SAN FRANCISCO — Stanford University attracted more money from private donors than any other U.S. school last year, according to a new survey by the Chronicle for Philanthropy to be released later this week.
Stanford raised $580.5 million during the 2000 fiscal year, which university officials attributed to the then-robust stock market. The sum ranked Stanford eighth nationwide among hundreds of competing charitable organizations.
Harvard University, the only other school in the top 10, raised $485.2 million.
“Stanford had a phenomenal year,” said David Glen, associate vice president of the school’s Office of Development. “We are very pleased with the results.”
The figures came from the Chronicle’s annual survey of the top 400 nonprofit fund-raisers. To make that list, a charity needed to raise nearly $31 million from individuals, corporations, foundations and other private sources.
The Salvation Army ranked first for the ninth consecutive year, pulling in $1.44 billion. The rest of the top 10 were:
— Fidelity Investment Charitable Gift Fund: $1.1 billion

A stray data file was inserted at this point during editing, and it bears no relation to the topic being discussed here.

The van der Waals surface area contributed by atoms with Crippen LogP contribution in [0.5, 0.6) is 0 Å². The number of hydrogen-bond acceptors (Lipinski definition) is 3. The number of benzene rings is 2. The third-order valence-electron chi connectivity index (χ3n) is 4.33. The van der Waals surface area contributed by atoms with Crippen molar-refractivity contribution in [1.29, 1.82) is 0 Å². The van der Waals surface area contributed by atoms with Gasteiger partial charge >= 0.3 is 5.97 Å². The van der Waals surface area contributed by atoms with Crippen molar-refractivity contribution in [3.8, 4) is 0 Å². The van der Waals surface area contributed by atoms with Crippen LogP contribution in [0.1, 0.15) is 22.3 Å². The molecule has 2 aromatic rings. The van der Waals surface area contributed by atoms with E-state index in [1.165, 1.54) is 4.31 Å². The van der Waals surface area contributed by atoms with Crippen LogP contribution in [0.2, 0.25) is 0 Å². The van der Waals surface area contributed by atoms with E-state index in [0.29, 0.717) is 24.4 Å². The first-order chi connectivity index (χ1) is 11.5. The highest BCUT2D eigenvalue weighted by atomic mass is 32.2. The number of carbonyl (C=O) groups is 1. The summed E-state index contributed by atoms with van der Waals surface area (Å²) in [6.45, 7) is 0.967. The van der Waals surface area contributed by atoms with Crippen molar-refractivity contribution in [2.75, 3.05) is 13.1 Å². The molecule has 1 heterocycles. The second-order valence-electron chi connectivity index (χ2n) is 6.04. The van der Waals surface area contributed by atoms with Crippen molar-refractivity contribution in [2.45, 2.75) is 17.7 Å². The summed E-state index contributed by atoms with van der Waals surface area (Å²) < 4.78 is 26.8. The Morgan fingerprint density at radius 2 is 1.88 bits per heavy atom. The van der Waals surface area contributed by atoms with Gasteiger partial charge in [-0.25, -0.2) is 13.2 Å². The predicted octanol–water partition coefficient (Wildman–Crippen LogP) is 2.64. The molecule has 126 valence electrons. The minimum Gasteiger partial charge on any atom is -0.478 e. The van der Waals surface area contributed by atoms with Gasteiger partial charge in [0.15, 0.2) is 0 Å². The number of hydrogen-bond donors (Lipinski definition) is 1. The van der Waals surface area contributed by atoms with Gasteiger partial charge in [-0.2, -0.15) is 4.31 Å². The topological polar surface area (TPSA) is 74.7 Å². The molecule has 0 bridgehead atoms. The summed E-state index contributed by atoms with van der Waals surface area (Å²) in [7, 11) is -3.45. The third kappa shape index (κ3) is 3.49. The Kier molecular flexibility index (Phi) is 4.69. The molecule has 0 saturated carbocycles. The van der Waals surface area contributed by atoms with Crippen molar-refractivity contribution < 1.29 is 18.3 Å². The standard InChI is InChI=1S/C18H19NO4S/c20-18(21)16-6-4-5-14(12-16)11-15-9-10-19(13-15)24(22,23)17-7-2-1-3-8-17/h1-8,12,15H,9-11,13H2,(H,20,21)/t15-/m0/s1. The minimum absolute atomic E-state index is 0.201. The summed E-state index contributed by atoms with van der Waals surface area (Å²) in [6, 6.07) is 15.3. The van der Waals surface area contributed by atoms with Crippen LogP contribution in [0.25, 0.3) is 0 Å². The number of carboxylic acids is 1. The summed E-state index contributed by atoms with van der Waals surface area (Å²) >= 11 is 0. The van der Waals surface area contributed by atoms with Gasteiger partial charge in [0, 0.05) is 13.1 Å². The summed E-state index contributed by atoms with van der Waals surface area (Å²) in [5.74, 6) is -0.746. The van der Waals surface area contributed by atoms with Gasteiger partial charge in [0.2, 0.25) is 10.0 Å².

— YMCA of the USA: $812.1 million
— American Cancer Society: $746.4 million
— Lutheran Services in America: $710.3 million
— American Red Cross: $637.7 million
— Gifts In Kind International: $601.9 million
— Stanford University: $580.5 million
— Harvard University: $485.2 million
— Nature Conservancy: $445.3 million
Glen said Stanford, like any institution, has peaks and drops in donations from year to year, and said the $580 million reflected the school’s best year to date. He said the total was a combination of smaller gifts, not any one large gift in particular. Stanford was 19th in the previous year’s survey.
Stanford’s 2000 fiscal year ran from Aug. 31, 1999, to Aug. 31, 2000.
In May of this year, Stanford received $400 million from the William and Flora Hewlett Foundation, the second-largest donation to an institution of higher learning.
Over the weekend, Gordon and Betty Moore and the Gordon and Betty Moore Foundation gave the largest donation — $600 million over 10 years to the California Institute of Technology. Gordon Moore was a co-founder of Intel.
Around the country, charities have raised more than $1 billion to aid victims and support recovery from the Sept. 11 terrorist attacks on New York City and Washington, undercutting charities not playing a direct role in the relief effort.
Groups raising money for causes such as the environment or AIDS research are postponing fund drives and scaling back programs as a result.
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